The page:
Mon, Apr 21, 2014 - Page 3 News List

INTERVIEW: Sunflowers movement is a ‘wake-up call’

By Shih Hsiu-chuan  /  Staff reporter

Director of the Center for Asia Policy at National Tsing Hua University, William Stanton, who served as director of the American Institute in Taiwan from 2009 to 2012, talks during an interview with the Taipei Times on Friday.

Photo: Shih Hsiu-chuan, Taipei Times

The student-led Sunflower movement should be treated as “a wake-up call” not only for Taiwan, but also for the US and other countries as they ponder Taiwan’s future in the face of China’s expansionism.

William Stanton, Director of Center for Asia Policy at National Tsing Hua University and a former director of the American Institute in Taiwan (AIT), described China’s positioning as a bid to return to its days as an “empire.”

Taiwan is a success story marked by its transitions from dictatorship to democracy and from poverty to prosperity, with US help in the form of aid and defense weapons, said Stanton.

“I think now, as much as ever, the US should be much more for ward-leaning in trying to ink its free-trade agreement [FTA] with Taiwan and be much more active and positive in encouraging Taiwan’s entry into the TPP [Trans-Pacific Partnership],” Stanton said in an interview with the Taipei Times on Friday.

During the interview, Stanton said that he did not represent anyone’s views except his own because he has retired from the US Foreign Service.

The underlying anxiety among young people as revealed in the Sunflower movement, which was prompted by the cross-strait service trade agreement, came from their “real-world concerns” about their economic future and showed “a widespread discontent with the direction things [cross-strait relations] are going,” he said.

Stanton, who can speak fluent Mandarin, said he understands why people are concerned about the trade deal because everywhere he goes, he talks to people about what it means for them: when he takes a taxi, eats at a cafeteria or gets his hair cut.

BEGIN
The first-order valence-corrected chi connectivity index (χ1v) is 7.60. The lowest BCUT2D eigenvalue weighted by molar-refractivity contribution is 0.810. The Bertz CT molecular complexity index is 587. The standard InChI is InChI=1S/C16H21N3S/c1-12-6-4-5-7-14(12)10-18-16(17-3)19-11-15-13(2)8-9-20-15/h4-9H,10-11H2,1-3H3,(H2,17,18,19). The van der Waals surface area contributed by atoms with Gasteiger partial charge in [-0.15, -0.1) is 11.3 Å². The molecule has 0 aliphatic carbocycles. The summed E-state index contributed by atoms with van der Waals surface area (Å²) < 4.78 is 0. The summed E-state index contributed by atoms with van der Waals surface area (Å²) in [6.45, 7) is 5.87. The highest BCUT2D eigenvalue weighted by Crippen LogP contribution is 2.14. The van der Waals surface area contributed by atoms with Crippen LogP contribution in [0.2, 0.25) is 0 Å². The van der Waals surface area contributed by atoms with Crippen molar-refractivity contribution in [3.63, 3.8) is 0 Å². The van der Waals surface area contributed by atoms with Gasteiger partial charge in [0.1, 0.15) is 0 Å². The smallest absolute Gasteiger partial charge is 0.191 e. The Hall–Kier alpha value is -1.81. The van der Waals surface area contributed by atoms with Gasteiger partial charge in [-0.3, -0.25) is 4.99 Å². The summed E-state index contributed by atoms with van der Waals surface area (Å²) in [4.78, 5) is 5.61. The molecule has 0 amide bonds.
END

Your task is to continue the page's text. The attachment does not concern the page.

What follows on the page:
Stanton has acquired a good sense of the students’ thinking through the many students he meets and mentors at the university.

The changes brought about in Hong Kong after it underwent a process of economic integration with China — the attacks on journalists, media self-censorship, advertising money controlling the media, rising property prices, hospital staff and resource deficiencies, shortages in supplies such as baby milk powder — have been “discouraging,” Stanton said. “People look at the Hong Kong model, and they see there is dissatisfaction among Hong Kong people.”

There needs to be an objective economic analysis of the details of the agreement to tell people how it will affect their livelihoods for better or worse through debates and fact-checking processes, such as how the US is handling controversies surrounding Obamacare, Stanton said.

Saying that he is “a supporter of free trade” and has worked on the US-Australia FTA and the US-South Korea FTA, Stanton added that economic merit is not the only aspect that needs to be examined.

“There is no subject called economics. It is political economy. Everybody knows there is a political dimension to economic decisions. I don’t think it can be divorced,” Stanton said.

Taiwanese are also concerned about the political consequences the trade agreement will bring, and that also needs to be addressed by political leadership, Stanton said.

“I think there has to be a frank discussion about what it means for Taiwan politically,” he said.

The US has 20 FTAs and many of them were motivated by politics, including the ones signed with Israel, Jordan, Morocco, Australia and South Korea, he said.

“The thing you have to do is to have a wider picture and a broader perspective” to look at the cross-strait service trade agreement, Stanton said, alluding to the positive reviews about the agreement recently made by some US academics in Washington.

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